George Simpson Jr., 'brains' behind RTP's early development, dies

He linked universities to research industries

dranii@newsobserver.comDecember 18, 2012 

George L. Simpson

George L. Simpson Jr., who played a key role in the creation and early development of Research Triangle Park before becoming chancellor of the University System of Georgia, died Thursday after a lengthy illness.

Simpson, 91, of Raleigh, was the first executive director of what is now the Research Triangle Foundation.

“What stands out as George’s legacy is that he was – really I think he was the first one anywhere – who figured out how to build multiple relationships between what happens at research parks and what happens at universities,” said Bob Geolas, the foundation’s current president and CEO. “Thinking through how those relationships bring value, both to industry and to universities, and to create that very collaborative, win-win environment, he created that.”

“And now,” Geolas added, “every research park in the world tries to follow that model.”

Simpson was a sociologist on the faculty at UNC-Chapel Hill in 1956 when he was tapped to be the executive director of the Research Triangle Committee, which was formed to create a research center that would use the allure of the region’s major research universities – Duke, N.C. State and UNC-Chapel Hill – to attract industry. It also was instrumental in creating the Research Triangle Institute, now known as RTI.

Simpson was recommended for the post by William Friday, who at the time was acting president of the University of North Carolina.

“I just never had any question about it,” Friday is quoted as saying in a history of RTP commissioned by the Research Triangle Foundation. “I didn’t even think about anybody else.”

Simpson’s mandate was to devise a plan for developing the park.

“I would say he was the brains behind the early development of it,” Elizabeth J. Aycock, who was Simpson’s office manager and later became corporate secretary and treasurer of the foundation, told The News & Observer in a 1989 interview. “In the early days of the development of the Triangle ... we had not recognized the universities as a key to economic development. And George Simpson was a person who could get persons of diverse backgrounds to work together for the good of the state.”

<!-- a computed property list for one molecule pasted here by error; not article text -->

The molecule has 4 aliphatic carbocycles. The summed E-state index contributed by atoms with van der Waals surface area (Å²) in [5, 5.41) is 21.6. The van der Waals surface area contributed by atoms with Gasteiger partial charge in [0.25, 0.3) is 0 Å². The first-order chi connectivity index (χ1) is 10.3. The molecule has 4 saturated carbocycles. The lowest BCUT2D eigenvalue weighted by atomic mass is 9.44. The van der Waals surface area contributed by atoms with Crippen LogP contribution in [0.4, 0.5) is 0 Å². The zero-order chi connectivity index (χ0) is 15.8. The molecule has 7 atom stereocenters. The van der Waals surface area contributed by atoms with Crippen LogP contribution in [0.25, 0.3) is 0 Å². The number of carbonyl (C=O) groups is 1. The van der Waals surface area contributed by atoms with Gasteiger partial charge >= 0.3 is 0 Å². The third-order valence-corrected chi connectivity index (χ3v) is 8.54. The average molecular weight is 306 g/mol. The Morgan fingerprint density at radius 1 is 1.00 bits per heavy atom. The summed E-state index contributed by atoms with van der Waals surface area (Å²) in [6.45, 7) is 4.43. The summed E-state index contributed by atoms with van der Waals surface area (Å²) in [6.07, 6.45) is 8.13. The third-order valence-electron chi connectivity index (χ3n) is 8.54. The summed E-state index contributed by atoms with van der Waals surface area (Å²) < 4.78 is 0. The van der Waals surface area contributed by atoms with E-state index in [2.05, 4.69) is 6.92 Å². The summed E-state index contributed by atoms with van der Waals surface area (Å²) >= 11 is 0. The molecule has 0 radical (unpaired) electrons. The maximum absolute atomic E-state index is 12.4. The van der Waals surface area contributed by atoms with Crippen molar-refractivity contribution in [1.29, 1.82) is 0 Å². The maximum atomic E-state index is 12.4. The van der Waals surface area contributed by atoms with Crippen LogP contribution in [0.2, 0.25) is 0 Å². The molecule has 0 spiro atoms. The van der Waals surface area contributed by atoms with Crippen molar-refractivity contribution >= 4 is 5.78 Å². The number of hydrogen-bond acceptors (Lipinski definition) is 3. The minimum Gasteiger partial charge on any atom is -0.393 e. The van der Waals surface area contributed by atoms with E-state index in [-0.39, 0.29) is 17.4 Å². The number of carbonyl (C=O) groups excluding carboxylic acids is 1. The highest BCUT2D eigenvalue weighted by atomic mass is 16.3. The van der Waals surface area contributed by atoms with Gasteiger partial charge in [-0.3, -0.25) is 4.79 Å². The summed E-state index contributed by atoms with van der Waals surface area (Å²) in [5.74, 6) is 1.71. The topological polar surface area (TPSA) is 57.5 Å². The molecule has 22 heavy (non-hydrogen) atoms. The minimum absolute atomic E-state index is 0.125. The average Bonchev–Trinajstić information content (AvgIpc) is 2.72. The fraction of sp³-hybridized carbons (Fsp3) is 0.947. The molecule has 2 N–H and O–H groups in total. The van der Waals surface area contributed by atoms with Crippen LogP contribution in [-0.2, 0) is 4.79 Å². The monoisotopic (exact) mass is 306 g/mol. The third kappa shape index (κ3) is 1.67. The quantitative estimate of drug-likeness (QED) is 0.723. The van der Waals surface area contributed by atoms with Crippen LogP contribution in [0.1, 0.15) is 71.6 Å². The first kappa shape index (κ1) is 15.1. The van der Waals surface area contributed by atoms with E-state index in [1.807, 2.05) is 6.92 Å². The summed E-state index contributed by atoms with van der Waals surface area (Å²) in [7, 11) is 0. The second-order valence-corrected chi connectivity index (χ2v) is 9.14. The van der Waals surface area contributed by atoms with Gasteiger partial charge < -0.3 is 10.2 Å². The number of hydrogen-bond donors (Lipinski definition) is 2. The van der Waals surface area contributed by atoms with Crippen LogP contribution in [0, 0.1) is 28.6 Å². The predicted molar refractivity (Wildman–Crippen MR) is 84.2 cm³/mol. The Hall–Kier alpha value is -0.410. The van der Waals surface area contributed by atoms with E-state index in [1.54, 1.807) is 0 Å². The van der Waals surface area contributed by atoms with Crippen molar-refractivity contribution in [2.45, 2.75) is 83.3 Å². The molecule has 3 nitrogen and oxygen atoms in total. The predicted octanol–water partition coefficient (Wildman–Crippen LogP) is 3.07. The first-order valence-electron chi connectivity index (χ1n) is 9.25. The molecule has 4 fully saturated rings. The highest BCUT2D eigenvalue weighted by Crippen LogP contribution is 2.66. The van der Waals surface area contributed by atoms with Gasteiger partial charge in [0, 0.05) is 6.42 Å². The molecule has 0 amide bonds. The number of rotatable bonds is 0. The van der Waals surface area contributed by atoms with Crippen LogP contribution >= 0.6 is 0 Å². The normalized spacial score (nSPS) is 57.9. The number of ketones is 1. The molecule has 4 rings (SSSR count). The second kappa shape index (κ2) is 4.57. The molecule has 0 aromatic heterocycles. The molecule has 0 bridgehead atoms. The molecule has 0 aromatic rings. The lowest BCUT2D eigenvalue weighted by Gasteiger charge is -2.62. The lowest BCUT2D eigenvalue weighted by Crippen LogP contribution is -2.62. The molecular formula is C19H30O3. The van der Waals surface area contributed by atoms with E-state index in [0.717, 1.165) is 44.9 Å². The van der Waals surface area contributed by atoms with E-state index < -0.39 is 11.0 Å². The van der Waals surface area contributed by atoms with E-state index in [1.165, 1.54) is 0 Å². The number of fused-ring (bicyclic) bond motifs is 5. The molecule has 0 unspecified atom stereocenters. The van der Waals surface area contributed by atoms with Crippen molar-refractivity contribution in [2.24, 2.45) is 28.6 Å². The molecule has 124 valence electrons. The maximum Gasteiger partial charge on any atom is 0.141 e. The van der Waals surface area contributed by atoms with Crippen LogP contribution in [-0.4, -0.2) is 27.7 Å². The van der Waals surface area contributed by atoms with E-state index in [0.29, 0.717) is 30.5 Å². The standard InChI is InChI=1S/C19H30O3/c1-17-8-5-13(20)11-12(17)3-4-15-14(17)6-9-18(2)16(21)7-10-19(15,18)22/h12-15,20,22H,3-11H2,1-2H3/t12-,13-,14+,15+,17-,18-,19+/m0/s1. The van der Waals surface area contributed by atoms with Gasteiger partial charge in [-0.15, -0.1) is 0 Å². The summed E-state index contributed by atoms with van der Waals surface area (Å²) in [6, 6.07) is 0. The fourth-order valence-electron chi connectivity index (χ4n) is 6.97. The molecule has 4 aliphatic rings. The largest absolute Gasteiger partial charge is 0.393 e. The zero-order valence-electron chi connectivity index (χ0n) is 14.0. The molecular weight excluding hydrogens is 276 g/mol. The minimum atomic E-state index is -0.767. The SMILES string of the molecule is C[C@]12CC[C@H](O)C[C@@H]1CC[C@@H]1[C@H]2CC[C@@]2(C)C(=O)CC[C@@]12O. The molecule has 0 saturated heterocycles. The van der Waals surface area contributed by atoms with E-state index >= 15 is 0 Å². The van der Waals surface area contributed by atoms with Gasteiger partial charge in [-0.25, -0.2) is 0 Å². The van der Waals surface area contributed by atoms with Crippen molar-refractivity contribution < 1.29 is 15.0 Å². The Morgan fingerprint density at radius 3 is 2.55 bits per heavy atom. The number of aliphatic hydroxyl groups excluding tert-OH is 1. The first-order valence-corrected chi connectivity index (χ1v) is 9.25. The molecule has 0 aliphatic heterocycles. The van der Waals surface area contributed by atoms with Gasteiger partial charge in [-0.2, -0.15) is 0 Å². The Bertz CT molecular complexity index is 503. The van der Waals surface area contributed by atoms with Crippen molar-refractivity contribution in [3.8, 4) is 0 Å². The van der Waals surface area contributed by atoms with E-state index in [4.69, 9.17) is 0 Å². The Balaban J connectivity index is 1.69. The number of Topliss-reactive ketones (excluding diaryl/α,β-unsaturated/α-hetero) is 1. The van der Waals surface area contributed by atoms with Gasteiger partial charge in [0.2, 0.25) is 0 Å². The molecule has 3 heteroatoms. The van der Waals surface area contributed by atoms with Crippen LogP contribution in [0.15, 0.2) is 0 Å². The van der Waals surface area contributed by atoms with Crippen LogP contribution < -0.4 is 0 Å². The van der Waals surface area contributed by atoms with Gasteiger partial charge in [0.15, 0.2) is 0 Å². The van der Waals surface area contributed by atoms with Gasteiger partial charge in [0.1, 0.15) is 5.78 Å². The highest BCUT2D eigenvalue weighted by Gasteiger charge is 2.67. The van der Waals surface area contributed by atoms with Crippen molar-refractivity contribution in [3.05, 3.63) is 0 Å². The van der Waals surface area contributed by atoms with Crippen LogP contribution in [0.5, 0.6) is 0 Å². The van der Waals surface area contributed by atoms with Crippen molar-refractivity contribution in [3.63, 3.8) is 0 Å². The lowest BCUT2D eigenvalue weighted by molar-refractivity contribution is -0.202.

But you would never hear the humble Simpson, who was a strong believer in team effort, say anything like that.

“He was a man of great abilities and accomplishments, but if you sat here with him, you wouldn’t hear the first word about it,” said his son, George L. Simpson III of Raleigh. “He would be mortified if he was getting more credit than he thought he deserved.”

To help recruit industry to the park, Simpson assembled what was once described as “one of the most unusual teams of traveling salesmen ever seen in businesses offices” – a team of professors from Duke, N.C. State and UNC.

Overcoming concerns

It wasn’t an easy sell at the outset.

“There were concerns about the integration problems in those years and concerns about the general cultural situation in the South,” Simpson said in a video created to commemorate RTP’s 50th anniversary.

Although Simpson helped lay the groundwork for what became a world-famous job engine, he departed before RTP became a runaway success. In 1962 he moved to Washington to work at NASA, where he was assistant deputy administrator for public affairs and later was assistant deputy administrator for technology utilization and policy planning.

Today the 7,000-acre park is the site of 170 companies with about 39,000 employees, plus an estimated 10,000 contractors.

Simpson became chancellor of Georgia’s university system in July 1965, a position he held until 1979. During his tenure, according to the Simpson family, enrollment and the number of schools in the system expanded dramatically.

Simpson was born in Concord, N.C., on Oct. 27, 1921. He graduated high school at the age of 14, according to a 1956 “Tar Heel of the Week” profile that appeared in The N&O, and later received bachelor’s, master’s and Ph.D. degrees in sociology from UNC. He also received an honorary Doctor of Laws degree from UNC in 1969.

During World War II, he served as a gunnery officer on a Navy destroyer, the U.S.S. Ordronaux.

Simpson is survived by his wife of 70 years, Louise Simpson of Raleigh; his son George L. Simpson III and wife, Nancy, of Raleigh; son Joe H. Simpson and wife, Melissa, of Raleigh; and numerous grandchildren and great grandchildren.

Ranii: 919-829-4877

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